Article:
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How to Handle Criticism

From Roy Peter Clark’s Writing Tools series:

Such criticism can be priceless — if you learn how to use it. The right frame of mind can transform criticism that is nasty, petty, insincere, biased, even profane, into gold.

This alchemy requires one magic strategy: The receptive writer must convert debate into conversation. In a debate, one side listens only to find a counter-argument. In a conversation, there is give and take. A debate ends with a winner and a loser. A conversation can conclude with both sides learning, and a promise of more to come.

As hard as it is to follow, I long ago made a resolution that will sound like a Herculean impossibility: I never defend my story against criticism… Here’s the alternative: Never defend your work, but explain what you were trying to accomplish. So, “Jack, I can see that all that peeping in my lead didn’t work for you. I was just trying to find a way for readers to be able to see the impact of this policy. I didn’t want to let the police action get lost in a lot of bureaucratic language.” That response is more likely to turn a debate (one the writer is likely to lose) into a conversation (in which the editor might convert from adversary to ally).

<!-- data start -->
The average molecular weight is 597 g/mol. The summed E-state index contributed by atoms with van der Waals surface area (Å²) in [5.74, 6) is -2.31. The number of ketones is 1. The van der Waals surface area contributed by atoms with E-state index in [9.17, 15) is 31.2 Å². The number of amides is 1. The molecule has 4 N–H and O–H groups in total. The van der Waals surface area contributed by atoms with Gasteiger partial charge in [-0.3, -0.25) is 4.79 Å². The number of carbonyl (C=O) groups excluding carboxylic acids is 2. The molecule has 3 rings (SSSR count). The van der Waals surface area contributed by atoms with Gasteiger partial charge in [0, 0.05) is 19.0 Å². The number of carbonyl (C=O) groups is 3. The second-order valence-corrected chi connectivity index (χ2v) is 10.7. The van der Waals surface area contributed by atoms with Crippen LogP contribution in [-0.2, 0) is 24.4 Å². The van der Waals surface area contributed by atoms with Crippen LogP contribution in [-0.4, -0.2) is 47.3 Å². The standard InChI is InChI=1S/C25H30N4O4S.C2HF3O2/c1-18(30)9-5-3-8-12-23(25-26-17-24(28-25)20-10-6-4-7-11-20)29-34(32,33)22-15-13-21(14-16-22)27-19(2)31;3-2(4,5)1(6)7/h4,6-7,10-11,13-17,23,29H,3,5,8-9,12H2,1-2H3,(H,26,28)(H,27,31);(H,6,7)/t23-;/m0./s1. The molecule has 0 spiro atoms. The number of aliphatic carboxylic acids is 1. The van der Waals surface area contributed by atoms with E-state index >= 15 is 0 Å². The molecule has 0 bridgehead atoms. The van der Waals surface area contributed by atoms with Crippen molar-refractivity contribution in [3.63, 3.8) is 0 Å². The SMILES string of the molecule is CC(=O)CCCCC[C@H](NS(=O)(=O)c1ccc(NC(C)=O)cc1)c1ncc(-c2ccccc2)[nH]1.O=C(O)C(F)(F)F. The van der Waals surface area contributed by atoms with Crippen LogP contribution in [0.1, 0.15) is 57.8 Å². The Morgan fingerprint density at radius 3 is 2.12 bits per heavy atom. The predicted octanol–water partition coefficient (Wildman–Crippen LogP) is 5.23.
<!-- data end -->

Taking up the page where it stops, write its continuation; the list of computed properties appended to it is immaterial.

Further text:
My response.
Sometimes even rude criticism can be helpful, because it is better than no criticism at all. People often don’t get around to giving you feedback, and often it can be surprising to the writer which parts of his writing succeed or fail. I frequently encounter the dilemma of whether to respond via a blog comment or website comment to someone who has critiqued my article for doing X. It’s hard to respond without sounding defensive (especially when you start talking about style and aesthetics and philosophies).

In the corporate world, feedback is a necesssary part of making documents, and frequently nonwriting types just spew out criticism without trying to understand why the text is lacking or bad. Often writers feel the need to defend their ignorance or mistakes when they feel too close to their text. Writers have to separate the bluntness of a reader’s criticism with his/her desire to give honest feedback.

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